Golf has been blessed with an incredibly rich and varied literature. Think of Bobby Jones's eloquent memoir Golf is My Game, Michael Murphy's mixture of whimsy and mysticism in Golf in the Kingdom, Dan Jenkins's hilarious The Dogged Victims of Inexorable Fate, or Bernard Darwin's classic history, Golf Between Two Wars. Or consider John Updike's Rabbit Angstrom contemplating a perfect five iron, James Bond's golf match with Goldfinger, Walker Percy's Will Barrett in the scarlet maples of Carolina, or Ford Madox Ford's Tietjens in the sandhills of Rye, alone in a landscape of rolling dunes and sea, under a hemisphere of sky.
Now, in The Impossible Art of Golf, Alec Morrison has culled together some of the crown jewels of golf writing, from fiction, nonfiction, and poetry. Virtually all the great writers on golf are here--Bernard Darwin, Charles Price, Herbert Warren Wind, Henry Longhurst, Al Barkow, Dan Jenkins, Michael Murphy, Lorne Rubinstein, and many more. We read of the great players--such as Harry Vardon and J.H. Taylor, Ben Hogan and Sam Snead, Babe Zaharias and Joyce Wethered--and the great contests, such as Walter Hagen versus Bobby Jones or Jack Nicklaus's epic battle with Tom Watson in the 1980 British Open, one of the greatest head-to-head duels ever played in major championship golf. Many of the pieces are by the golfers themselves, including excerpts from Gene Sarazen's Thirty Years of Championship Golf and from Bobby Jones's Down the Fairway and Golf is My Game. Morrison, recognizing that one of golf's attractions is its long, rich history, has also included pieces that capture a sense of the game as it was played in the past, ranging chronologically from Tobias Smollett's Humphrey Clinker (written in 1771), to Horace Hutchinson's Westward Ho! (1914), to Francis Ouimet's A Game of Golf (1933). And finally, to round out the collection, there are comic pieces by P.G. Wodehouse and Patrick Campbell (who lists the different types of strokes at a player's disposal, such as the Blacksmith's Convulsive or the Colonel's Up and Down), poetry by Grantland Rice (''Keep Your Eye on the Ball'') and Sir John Betjeman (''Seaside Golf''), and contributions by A.A. Milne, Siegfried Sassoon, and Alastair Cooke (who recounts his golfing nirvana when every shot was going right).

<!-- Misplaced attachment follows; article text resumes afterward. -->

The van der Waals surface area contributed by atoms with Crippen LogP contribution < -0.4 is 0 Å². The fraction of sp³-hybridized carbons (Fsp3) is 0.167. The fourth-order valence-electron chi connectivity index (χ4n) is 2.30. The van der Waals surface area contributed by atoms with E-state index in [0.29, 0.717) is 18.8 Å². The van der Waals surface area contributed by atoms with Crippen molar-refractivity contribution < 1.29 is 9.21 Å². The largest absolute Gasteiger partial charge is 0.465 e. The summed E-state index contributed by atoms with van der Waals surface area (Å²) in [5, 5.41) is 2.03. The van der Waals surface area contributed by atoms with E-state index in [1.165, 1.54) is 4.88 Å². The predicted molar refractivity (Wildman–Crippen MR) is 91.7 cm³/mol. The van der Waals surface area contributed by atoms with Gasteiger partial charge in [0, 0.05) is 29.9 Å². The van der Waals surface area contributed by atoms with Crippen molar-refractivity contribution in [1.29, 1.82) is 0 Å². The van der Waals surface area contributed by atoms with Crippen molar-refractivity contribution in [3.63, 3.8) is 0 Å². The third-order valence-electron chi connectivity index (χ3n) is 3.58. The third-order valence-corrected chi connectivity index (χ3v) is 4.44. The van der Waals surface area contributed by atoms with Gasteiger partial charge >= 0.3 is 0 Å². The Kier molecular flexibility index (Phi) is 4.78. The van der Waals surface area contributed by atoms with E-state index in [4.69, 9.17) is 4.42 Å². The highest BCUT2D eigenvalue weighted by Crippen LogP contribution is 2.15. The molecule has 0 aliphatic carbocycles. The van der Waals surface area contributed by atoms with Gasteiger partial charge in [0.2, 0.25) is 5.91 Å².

The Impossible Art of Golf is packed with many rare and marvelous pieces, illuminating the history and allure of this great game. Anyone who loves golf will find this anthology irresistible.